Musharraf assassinators convicted
A Pakistani military court has sentenced one soldier to death and another to 10 years' hard labour in jail for involvement in an assassination attempt on President Pervez Musharraf last year, a military spokesman told AFP.
The two soldiers were tried for the December 14 bid to assassinate Musharraf in the nearby city of Rawalpindi, Major General Shaukat Sultan said.
"The court found them guilty of the charges," he said, adding that the verdict was announced "a few days ago."
"One was sentenced to death and the other has been given 10 years' rigorous imprisonment," the spokesman said. He gave no further details.
Musharraf narrowly escaped the assassination attempt when a powerful explosion rocked a bridge just seconds after his motorcade had passed.
Musharraf had been returning from Chaklala air base in his motorcade when the explosion went off and cracked the bridge.
No one was injured in the blast.
Five bombs had been planted on the bridge, security officials said. They said a hi-tech jamming device on his car delayed the explosions and possibly saved his life.
Musharraf survived a second attack in the same area about two weeks later on Christmas Day last year when two suicide bombers rammed explosives-laden vehicles into the presidential motorcade, killing 15 people.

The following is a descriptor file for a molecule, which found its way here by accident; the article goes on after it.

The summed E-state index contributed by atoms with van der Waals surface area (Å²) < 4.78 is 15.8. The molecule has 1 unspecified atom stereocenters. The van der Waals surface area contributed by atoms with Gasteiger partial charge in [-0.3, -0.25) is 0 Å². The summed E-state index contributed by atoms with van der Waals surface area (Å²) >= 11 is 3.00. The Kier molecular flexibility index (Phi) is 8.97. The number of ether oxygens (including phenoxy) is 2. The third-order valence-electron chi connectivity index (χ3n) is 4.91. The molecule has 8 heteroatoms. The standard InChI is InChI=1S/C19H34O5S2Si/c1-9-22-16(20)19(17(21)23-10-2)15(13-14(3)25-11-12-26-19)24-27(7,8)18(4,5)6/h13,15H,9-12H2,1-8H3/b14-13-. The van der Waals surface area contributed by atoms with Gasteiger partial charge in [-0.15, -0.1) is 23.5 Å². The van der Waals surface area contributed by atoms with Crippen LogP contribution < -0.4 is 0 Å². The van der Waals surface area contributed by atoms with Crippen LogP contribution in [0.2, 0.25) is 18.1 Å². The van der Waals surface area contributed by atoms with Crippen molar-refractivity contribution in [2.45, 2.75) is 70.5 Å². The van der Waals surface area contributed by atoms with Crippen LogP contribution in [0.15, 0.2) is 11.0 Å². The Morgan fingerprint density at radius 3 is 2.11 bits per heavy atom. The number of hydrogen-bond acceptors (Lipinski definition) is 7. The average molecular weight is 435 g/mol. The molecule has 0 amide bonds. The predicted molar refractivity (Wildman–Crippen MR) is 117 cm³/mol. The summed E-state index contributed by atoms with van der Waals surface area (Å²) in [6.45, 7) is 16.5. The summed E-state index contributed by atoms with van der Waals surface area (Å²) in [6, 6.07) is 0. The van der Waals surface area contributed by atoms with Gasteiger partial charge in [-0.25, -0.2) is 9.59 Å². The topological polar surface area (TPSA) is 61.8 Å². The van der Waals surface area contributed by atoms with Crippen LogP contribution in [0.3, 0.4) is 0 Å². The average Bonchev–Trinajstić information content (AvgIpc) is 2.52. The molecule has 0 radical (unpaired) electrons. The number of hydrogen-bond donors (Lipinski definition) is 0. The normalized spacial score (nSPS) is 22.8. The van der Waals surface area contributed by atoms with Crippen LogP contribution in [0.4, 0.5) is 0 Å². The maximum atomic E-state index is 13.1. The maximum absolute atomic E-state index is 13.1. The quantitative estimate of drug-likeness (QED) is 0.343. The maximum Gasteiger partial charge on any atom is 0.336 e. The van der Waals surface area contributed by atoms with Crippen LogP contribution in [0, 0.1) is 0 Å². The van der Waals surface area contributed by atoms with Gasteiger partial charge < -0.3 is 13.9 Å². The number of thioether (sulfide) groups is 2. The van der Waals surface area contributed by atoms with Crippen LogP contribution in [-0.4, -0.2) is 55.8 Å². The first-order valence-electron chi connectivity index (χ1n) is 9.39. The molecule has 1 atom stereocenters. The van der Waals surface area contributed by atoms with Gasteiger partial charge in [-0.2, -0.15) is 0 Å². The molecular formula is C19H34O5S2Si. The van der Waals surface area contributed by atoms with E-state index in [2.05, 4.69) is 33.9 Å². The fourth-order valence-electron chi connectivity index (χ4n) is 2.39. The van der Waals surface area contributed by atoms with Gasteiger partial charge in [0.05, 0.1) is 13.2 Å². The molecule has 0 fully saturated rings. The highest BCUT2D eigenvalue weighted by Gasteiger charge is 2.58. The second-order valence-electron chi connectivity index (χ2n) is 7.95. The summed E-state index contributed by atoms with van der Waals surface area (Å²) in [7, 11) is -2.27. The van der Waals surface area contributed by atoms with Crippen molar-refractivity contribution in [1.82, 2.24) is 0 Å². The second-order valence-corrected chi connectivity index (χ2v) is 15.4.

General Musharraf, who is also Pakistan's army chief, has been living at his official Army House residence near military headquarters in Rawalpindi, for the past five years.
Security officials say a Libyan Al-Qaeda militant, Abu Faraj al-Libbi, is suspected of masterminding the two attempts.
Pakistan has posted a reward of 20 million rupees (US$333,333) for the arrest of al-Libbi. The United States has also offered a five-million-dollar reward for his arrest.
Musharraf, an ally in the US-led war against terrorism, has angered many extremist groups with his support for the US-led campaign to oust the Taliban regime in neighbouring Afghanistan in late 2001.
Pakistani authorities in September shot dead local Al-Qaeda lynchpin Amjad Farooqi, a co-planner in the Christmas Day attempt on Musharraf's life and the beheading of US reporter Daniel Pearl.
The authorities this year arrested Tanzanian national, Ahmed Khalfan Ghailani, who was convicted for the 1998 twin bombings of US embassies in East Africa, and Pakistani Al-Qaeda computer expert Naeem Noor Khan.
Three Islamic extremists were sentenced to 10 years' hard labour for an earlier assassination attempt against Musharraf in Karachi in April last year, when a remote-controlled device failed to detonate an explosives-laden van near the president's motorcade.